for an emergency such as COVID.

COVID-19 is unplanned thus the need to apply
for a loan – that has been the official line. Are the loans meant to help us
cope with the coronavirus, while government opts to keep spending for its
neoliberal policies and to protect business? 
Actually, these urgent loan-financed items are part of a larger package
which includes even bigger support for businesses who get financial relief in
the form of tax deferrals, low-interest loans, and credit guarantee schemes.

The country’s creditors are more straightforward.
They will provide budgetary support so that the country’s economic managers can
continue spending on the administration’s Build,
Build, Build
(BBB) infrastructure projects, foreign investment attractions,
tourism and other boosters of the otherwise slowing, and now contracting,

The ADB has pledged US$1.5 billion from its COVID-19
Active Response and Expenditure Support (CARES) program for fiscal management,
among others. The AIIB’s US$750 million loan is co-financed with CARES. The
AIIB only has loan facilities for infrastructure investment and does not have a
‘development financing’ orientation. It recently launched a COVID recovery
facility but even this is oriented towards addressing liquidity problems, providing
fiscal and budgetary support in partnership with multilateral banks, and building
health infrastructure – all so that governments can focus on COVID impacts and
leave infrastructure funds alone.

The more recent Php400 million loan commitment
of the ADB to strengthen domestic capital markets and investments is more explicit.
This is to enable the Duterte government to fund infrastructure at lower costs and
to enable the private sector to raise infrastructure funds from capital markets.

COVID-19 is unplanned, while the Duterte
administration’s focus is unchanged. The government is still fixated on burnishing
the economy’s image to attract foreign investors, and will only address the emergency
by as much as it can borrow. This reinforces the country’s vicious spiral of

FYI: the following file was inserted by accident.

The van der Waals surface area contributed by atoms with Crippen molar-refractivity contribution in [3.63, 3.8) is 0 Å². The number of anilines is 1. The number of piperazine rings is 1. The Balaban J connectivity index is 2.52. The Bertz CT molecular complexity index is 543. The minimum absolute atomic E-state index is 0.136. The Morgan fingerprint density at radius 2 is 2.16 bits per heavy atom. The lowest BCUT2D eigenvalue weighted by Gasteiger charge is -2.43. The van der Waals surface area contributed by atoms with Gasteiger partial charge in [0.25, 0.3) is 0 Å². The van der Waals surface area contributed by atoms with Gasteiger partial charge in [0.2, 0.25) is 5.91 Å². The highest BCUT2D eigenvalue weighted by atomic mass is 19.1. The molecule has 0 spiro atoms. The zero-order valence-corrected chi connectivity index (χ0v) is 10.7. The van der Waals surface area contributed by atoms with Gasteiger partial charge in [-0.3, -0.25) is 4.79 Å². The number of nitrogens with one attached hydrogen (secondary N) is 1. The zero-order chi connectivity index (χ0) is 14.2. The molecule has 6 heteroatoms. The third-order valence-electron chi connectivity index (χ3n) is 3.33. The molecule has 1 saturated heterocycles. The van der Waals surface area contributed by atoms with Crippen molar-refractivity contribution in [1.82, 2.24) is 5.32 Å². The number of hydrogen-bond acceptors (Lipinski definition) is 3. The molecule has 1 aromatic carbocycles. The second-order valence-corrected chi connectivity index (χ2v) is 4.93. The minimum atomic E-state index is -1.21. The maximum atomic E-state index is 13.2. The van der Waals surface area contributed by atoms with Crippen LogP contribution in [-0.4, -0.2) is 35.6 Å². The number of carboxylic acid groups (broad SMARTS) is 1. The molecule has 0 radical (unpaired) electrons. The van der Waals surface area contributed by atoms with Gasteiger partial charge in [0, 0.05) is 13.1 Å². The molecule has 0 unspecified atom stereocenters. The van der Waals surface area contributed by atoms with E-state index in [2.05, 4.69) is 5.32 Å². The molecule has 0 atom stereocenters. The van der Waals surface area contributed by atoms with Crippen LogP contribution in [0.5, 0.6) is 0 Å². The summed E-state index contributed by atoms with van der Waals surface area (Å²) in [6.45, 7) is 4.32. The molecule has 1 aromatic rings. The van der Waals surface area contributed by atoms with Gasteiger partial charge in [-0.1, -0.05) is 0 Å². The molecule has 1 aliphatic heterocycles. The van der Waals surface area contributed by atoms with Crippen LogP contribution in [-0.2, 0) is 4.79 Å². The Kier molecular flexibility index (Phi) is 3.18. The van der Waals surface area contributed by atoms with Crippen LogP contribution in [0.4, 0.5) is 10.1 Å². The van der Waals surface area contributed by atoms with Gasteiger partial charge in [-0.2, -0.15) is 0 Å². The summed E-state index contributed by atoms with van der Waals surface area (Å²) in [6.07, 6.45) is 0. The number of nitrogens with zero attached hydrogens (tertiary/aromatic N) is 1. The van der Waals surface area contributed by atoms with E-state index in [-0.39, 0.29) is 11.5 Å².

debt and shallow economic growth. Creditors are complicit in this neoliberal
COVID response.

Protecting profits

But what really demolishes the argument that
government needs to take out a loan for COVID-19 is that there are viable
sources of money that government chooses to forego in behalf of big business. Case
in point is the DOF-backed Corporate
Recovery and Tax Incentives for Enterprises (CREATE) bill, the renamed second
package of the unpopular Tax Reform for Acceleration and Inclusion (TRAIN) Law.
The first package taxes consumption goods by the poor and relieves the rich of
paying income taxes. CREATE in turn reduces corporate income tax from 30% to
25%  from July 2020 until 2022 and
thereafter 1% yearly cut until 20% by 2027. This gives corporations up to Php667
billion worth of tax breaks over the next five years, which is the largest in
the country’s history.

CREATE is at the
core of the administration’s recovery plan, PH-PROGRESO. It also proposes Php133.7
billion in loans and guarantees, Php142.8 billion in other tax cuts and
foregone revenue, and Php233.3 billion in additional liquidity. PH-PROGRESO declares
prioritizing the resumption of BBB. To do so, it incentivizes big business with
tax cuts and liquidity and equity infusion through government intervention and
borrowing in the guise of helping them recover from the pandemic recession. The
creation of jobs and recovery of incomes of the poor and vulnerable are an

Indeed, government has to revive the economy
from the unnecessary lockdown, but this has to start with what is truly
essential. The COVID crisis is an extraordinary opportunity for government to strengthen
national production in agriculture and industry – a surefire way to stimulate
employment and consumption. But agriculture and the MSMEs that make up the
majority of the country’s enterprises are extremely marginalized.

In the House-approved Php1.3 trillion Accelerated
Recovery and Investments Stimulus for the Economy (ARISE) bill, agriculture
gets a paltry Php66 billion and MSMEs are allocated only Php125 billion in
loans and guarantees. The COVID crisis is also a golden chance to bridge the chasm
between rich and poor, which has become stark especially during COVID. But quite
to the contrary the Duterte government has relieved the rich and increased
borrowing to sustain such economic order – an addition to the mounting burden